Yes, the accuracy from these pistols is remarkable. That’s why they are so much fun to shoot.
I have a Marksman 1010 that my Dad bought new for me about 1964. It is all metal, no plastic. It still works after all these years. It has been shot a lot! One summer when I was in Middle School, I shot it almost every day that summer. I remember a little shooting contest with some friends. Shooting at about 6 yards I could hit almost every time. My friends, not at all. Shows what practice will do. Never did try it for group but it shot better with Daisy BB’s then Crosman BB’s.
I always wanted a Marksman 1010 when I was a kid. The local sporting goods store had one in a glass case, and I used to drool over it (this was back in the 1960s, so it was an all metal one like yours) every time we went there for my Dad to buy his fishing and camping stuff. My Dad never did get it for me, and he never let me get any BB gun. He did get me a Winchester model 37A 20 gauge single-shot shotgun the Christmas I turned 16; and that was followed the next Christmas with a Sheridan model C .20 caliber air rifle…my first airgun ever. Hence, I credit my 10 years of pining for an airgun before finally getting one with my current…uh…over compensation, hahaha!
Anyway, thanks for reminding me that I need to get a Marksman 1010, a used one from the 60s, to make up for the one I never got. =>
What! No maths! And using literature for a backstop. Hmmm.
Good shootn’ Jeffe, Have a nice day, R
You always seem to come up with the darnest shooting equipment reviews. If the design for the sharpshooter rubber band catapult gun isn’t still under patent, maybe a manufacturer could put these back into production.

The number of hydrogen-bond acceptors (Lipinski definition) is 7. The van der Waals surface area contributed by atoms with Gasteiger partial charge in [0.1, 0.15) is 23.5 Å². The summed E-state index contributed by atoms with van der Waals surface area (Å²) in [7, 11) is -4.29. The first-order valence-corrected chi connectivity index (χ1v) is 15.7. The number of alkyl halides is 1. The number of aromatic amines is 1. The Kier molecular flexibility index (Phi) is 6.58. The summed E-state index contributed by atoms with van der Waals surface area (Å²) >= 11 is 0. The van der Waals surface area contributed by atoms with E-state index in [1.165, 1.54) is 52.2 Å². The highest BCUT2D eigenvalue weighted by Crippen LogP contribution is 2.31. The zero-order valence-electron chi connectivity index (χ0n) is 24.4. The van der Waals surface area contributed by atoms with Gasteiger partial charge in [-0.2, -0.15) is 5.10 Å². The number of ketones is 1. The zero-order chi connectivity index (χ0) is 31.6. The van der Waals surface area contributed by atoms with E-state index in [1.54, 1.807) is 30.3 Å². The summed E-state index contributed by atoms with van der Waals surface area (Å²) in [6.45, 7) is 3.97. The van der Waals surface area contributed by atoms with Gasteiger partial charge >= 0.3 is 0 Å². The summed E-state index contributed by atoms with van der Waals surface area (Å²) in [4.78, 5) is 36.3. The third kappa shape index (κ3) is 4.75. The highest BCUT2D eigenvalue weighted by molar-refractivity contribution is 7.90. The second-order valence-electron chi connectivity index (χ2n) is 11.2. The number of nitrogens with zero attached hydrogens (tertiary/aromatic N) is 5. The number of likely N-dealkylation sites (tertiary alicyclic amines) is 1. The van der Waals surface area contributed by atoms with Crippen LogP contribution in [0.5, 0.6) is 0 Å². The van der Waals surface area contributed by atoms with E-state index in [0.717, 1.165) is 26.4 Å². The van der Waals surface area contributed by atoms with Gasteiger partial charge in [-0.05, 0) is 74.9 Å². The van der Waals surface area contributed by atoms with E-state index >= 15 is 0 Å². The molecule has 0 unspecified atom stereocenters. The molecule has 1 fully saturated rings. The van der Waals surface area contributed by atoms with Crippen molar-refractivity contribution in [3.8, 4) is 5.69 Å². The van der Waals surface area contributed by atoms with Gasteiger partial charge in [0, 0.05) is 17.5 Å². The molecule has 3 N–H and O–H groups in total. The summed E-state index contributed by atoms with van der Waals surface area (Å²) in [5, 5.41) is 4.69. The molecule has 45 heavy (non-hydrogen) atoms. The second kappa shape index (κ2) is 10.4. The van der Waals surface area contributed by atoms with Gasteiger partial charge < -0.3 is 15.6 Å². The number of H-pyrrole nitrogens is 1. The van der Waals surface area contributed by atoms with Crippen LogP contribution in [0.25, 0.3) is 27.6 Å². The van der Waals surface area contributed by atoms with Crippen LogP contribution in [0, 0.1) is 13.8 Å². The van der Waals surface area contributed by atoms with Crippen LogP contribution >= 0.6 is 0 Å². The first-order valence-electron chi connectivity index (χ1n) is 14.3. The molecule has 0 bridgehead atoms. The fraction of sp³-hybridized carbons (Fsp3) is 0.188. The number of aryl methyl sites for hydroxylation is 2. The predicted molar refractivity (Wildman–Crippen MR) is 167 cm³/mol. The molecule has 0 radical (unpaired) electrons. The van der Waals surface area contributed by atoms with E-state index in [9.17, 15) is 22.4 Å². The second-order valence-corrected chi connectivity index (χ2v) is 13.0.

You know for something like say 3 meter Olympic fly shooting competition events. 🙂 🙂
Wouldn’t those 3-meter flies be dangerous? 😉
It’s those 4 moa horse flys at 12 yards you got to watch out for. You better get them before they get you. 🙂
Here’s something that my be interesting to people that like math.
Them deer flies seriously suck too .
Yep them too.
And on another note the crows are starting to move in. End of this month to the end of February is crow season here. No limit, 1/2 hour before sunrise to sunset.
A friend of mine gave me his grandfathers DAISY SINGLE SHOT MODEL H. It has the nickle finish and is in about 50 percent condition. The tab on the barrel that holds the spring on the front sight has broke off. Other than that it should still shoot.
Did you find anyone to work on your Daisy Number 12? I don’t know if I want to get it restored it or just keep it as is. I can’t imagine those old mainsprings holding up for long.
The mainsprings in these guns are close to eternal. It’s the plunger seals you have to worry about. And no, I don’t have a repairman for mine yet.
Thanks, I dont think I should try to open this one myself, I can get the shot tube spring fixed myself so I may give it some oil and see if it shoots after I get some BBs for it. I guess a new size BB wont hurt it.
Pretty cool… I want one!
…and I checked the price of a used example. Wow. I guess I’ll stick with my old rubber band fun for in-house fun.
For how ingeniously simple they are, you figure someone with a 3D printer could churn them out by the droves. Perhaps airsoft has made these more or less irrelavent on the mainstream, but I’d spend spring-air-pistol money on one if they were available. God knows I must have shot 10 pounds worth of BBs through my old Marksman spring pistol, ‘hunting’ bumblebees on the azalea bushes in front of my house as a kid.
I remember you mentioned galleries like this one.